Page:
When And How To Cut Your Bearded Dragon’s Nails

Are  you wondering why you need to cut your bearded dragon’s nails when, clearly, this isn’t something that happens in the wild?

This is because the living conditions of wild beardies and your pampered pet are not the same, and your beardie’s claws probably won’t wear down naturally the way they do in the wild.

Letting your bearded dragon’s nails grow too long is a risk to their health as well as a potential scratch risk for you, so today we’ll look at what can happen if the nails do get too long and why you should trim them regularly.

How to cut bearded dragon nails

We’ll also talk about how often and how to know when they need to be cut.

Finally, we’ll share exactly how to cut your bearded dragon’s nails in a safe and pain-free way, to keep your reptile companion healthy and happy. Beyond bathing, this is the most important grooming task for your beardie.

Why Cut Your Beardie’s Nails?

In the wild, bearded dragons spend hours every day traveling across rough surfaces such as rocks, sand, and gravel. This naturally wears down their sharp claws and keeps them at a manageable length.

But your beardie, in their clean tank with their bouncy substrate designed to protect their joints, doesn’t come into contact with the same abrasive surfaces on a regular basis.

The result is that their nails don’t wear down naturally and they can get pretty long, pretty fast.

While long, curled claws on your beardie might look good aesthetically, it is not good for them or for you.

First, overly long nails aren’t very usable. This can make it difficult for your bearded dragon to do the things they need to do, especially climbing.

Long nails also have a great tendency to get caught in things, such as the substrate of your beardie’s tank. This can cause their nails to rip off. At best, this can be painful..

If the nail breaks inside the quick (the part of the nail with the blood vessels, like the pink part of human nails), it will be very painful for them. If the claw rips off completely, it will never grow back, and they will be without this essential tool for the rest of their lives.

If your bearded dragon has overly long, sharp nails, they’re also more likely to scratch things. This could be the clean glass surface of their tank, or it could be your skin during handling.

Not only can this be pretty painful for you, but the claws tend to be a breeding ground for bacteria. Scratches from these nails can lead to serious infections.

If the nails get too long, they can curve around on themselves and dig into your bearded dragon’s own skin, too. They will be susceptible to infections from that same bacteria.

Finally, nails that are too long can also cause deformities, pushing your bearded dragon’s toes out of alignment, which can cause them to twist as they move around.

This can be painful, and if left for too long, can cause permanent deformity. They will forever have pain and issues with movement.

So, it’s fair to say that letting your bearded dragon’s nails grow out of control is a risk to them and a risk to you, so you should cut them regularly.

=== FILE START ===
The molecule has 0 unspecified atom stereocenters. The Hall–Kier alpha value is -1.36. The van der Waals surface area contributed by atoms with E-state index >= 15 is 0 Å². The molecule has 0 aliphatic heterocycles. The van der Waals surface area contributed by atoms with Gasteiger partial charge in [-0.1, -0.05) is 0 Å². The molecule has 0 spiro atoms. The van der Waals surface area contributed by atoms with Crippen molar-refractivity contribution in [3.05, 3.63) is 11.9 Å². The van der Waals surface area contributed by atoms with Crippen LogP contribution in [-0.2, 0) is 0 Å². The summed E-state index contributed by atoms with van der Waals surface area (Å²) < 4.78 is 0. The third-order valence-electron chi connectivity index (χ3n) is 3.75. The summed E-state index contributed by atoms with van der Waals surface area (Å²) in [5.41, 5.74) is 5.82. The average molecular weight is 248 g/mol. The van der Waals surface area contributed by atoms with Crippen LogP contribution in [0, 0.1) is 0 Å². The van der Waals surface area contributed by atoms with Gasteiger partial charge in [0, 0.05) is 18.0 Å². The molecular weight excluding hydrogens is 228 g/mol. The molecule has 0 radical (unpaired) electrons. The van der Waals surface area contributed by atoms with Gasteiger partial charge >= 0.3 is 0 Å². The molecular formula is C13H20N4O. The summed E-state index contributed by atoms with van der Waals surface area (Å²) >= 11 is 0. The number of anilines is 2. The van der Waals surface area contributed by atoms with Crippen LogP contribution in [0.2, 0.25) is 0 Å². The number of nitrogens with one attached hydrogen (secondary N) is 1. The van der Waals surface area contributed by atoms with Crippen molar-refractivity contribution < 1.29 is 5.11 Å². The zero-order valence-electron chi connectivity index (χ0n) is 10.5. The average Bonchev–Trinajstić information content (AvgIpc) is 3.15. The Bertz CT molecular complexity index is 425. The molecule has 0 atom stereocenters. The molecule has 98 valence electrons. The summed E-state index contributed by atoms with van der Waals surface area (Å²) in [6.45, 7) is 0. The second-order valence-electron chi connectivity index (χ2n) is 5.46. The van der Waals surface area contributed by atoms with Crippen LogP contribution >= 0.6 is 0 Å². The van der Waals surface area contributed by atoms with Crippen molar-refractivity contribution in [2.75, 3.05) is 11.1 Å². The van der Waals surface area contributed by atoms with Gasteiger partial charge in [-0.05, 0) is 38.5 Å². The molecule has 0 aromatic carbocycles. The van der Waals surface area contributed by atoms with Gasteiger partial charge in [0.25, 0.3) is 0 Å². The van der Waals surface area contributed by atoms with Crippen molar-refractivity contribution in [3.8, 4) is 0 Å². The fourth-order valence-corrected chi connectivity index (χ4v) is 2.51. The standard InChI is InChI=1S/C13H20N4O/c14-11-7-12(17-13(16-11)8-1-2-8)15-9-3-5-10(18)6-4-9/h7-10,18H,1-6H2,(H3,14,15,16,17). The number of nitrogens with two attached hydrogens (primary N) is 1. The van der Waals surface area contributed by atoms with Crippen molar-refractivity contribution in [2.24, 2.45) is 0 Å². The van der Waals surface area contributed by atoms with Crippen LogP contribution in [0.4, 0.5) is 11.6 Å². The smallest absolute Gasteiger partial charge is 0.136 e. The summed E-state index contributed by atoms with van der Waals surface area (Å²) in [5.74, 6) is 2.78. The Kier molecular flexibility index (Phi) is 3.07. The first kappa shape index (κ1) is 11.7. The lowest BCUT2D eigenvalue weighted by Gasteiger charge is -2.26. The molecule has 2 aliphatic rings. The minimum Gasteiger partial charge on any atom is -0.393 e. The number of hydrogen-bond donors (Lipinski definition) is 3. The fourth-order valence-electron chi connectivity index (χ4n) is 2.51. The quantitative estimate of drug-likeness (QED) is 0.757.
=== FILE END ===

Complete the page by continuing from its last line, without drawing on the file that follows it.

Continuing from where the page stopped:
When To Cut Your Bearded Dragon’s Nails

So, how do you know when your bearded dragon needs to have their nails cut?

It’s difficult to say exactly since it will depend on their activity level and the type of surfaces they come into contact with. But as a general rule, you can expect to cut your beardie’s nails three or four times a year. This is often best done at the start of each season.

But, since every animal is different, you also need to keep an eye on your bearded dragon’s nails to see when they’re getting too long. If you’re getting scratched, this is a pretty sure sign that it’s time for a cut.

To really examine your beardie’s nails, place them on an elevated flat surface so you can get eye level with their feet. Take a close look. If their nails are pushing their toes up by more than 90 degrees, then it’s time for a trim.

Read our guide to the healthiest food for your bearded dragon.

How To Cut Your Beardie’s Nails

How exactly do you go about cutting your bearded dragon’s nails? It’s not too different from cutting your own nails or those of a dog or cat. All you need to do is identify the excess nail point and snip it off with clippers. Of course, this can be easier said than done.

The first thing to consider is the clippers you’ll use. You certainly can use standard nail clippers, but investing in a set of pet animal clippers that are also used for dogs and cats is recommended.

This is because normal clippers add cutting pressure from two sides. This works well for flat human nails, but animals, including bearded dragons, have circular nails. Pet nail clippers are designed to provide circular pressure, keeping the pressure even across the nail.

We recommend either the Pecute Nail Clippers with a sharp stainless steel curved head and an LED light to help with visibility, or these simple Candure Nail Clippers.

Of course, make sure you sterilize your tools with rubbing alcohol before and after use to limit the spread of bacteria.

Nail cutting is not painful for your bearded dragon, so as long as they don’t mind being handled, it shouldn’t be too difficult to get them to cooperate.